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Cloud This, Cloud That.

Web products being billed as cloud is becoming increasingly excessive (if it already hasn’t passed a saturation point). This is particularly true when the small business owner is the recipient of said messaging. Cloud hosting, cloud payroll, cloud CMS… the list goes on. 

But we’re also hitting another saturation point: the assumption of cloud amongst the small business owning audience and it’s reduced function in marketing/messaging. Think about it. How much longer will “you can access the same real-time data via any device!" remain a selling point? In fact, it may even wind up setting you back. It’ll be like a phone salesperson promoting call waiting. (What phone doesn’t have call waiting?) It’ll soon be assumed that fresh real-time data within a product is accessible anytime, anywhere, by any device. Sure, there’s still the small business owner learning curve, but educating them on the technicalities of cloud is becoming less relevant as they embrace cloud tech in their day to day lives - both personal and professional -without even realizing they’re doing it. Example: My aunt’s a photographer. She uses Dropbox to store and access her photos. Does she know that she’s using a cloud technology? Does she even care? Maybe, maybe not. But it doesn’t matter. It works and she gets it. And Dropbox gets that. In their entire intro video, the word “cloud” is not mentioned once.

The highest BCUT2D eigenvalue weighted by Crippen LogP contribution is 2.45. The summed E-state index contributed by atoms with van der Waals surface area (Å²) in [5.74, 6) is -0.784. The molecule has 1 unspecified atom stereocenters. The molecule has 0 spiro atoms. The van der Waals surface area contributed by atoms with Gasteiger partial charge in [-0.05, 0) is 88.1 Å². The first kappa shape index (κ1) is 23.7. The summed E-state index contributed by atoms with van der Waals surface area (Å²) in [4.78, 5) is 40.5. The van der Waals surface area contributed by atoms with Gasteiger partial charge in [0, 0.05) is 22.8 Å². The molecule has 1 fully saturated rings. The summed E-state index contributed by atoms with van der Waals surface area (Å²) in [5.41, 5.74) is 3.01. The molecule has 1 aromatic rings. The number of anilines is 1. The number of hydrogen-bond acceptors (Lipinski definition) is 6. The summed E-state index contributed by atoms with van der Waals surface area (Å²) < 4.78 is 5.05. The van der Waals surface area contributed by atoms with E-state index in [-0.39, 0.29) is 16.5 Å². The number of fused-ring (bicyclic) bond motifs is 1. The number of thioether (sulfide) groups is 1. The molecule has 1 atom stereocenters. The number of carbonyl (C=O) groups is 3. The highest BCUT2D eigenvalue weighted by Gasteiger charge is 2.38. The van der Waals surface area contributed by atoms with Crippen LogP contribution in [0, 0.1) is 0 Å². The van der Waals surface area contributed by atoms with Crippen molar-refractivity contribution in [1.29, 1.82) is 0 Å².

No, not every small business owner gets it yet. But as the cloud becomes more and more central to all our lives, it’ll become an assumption, not a selling point.

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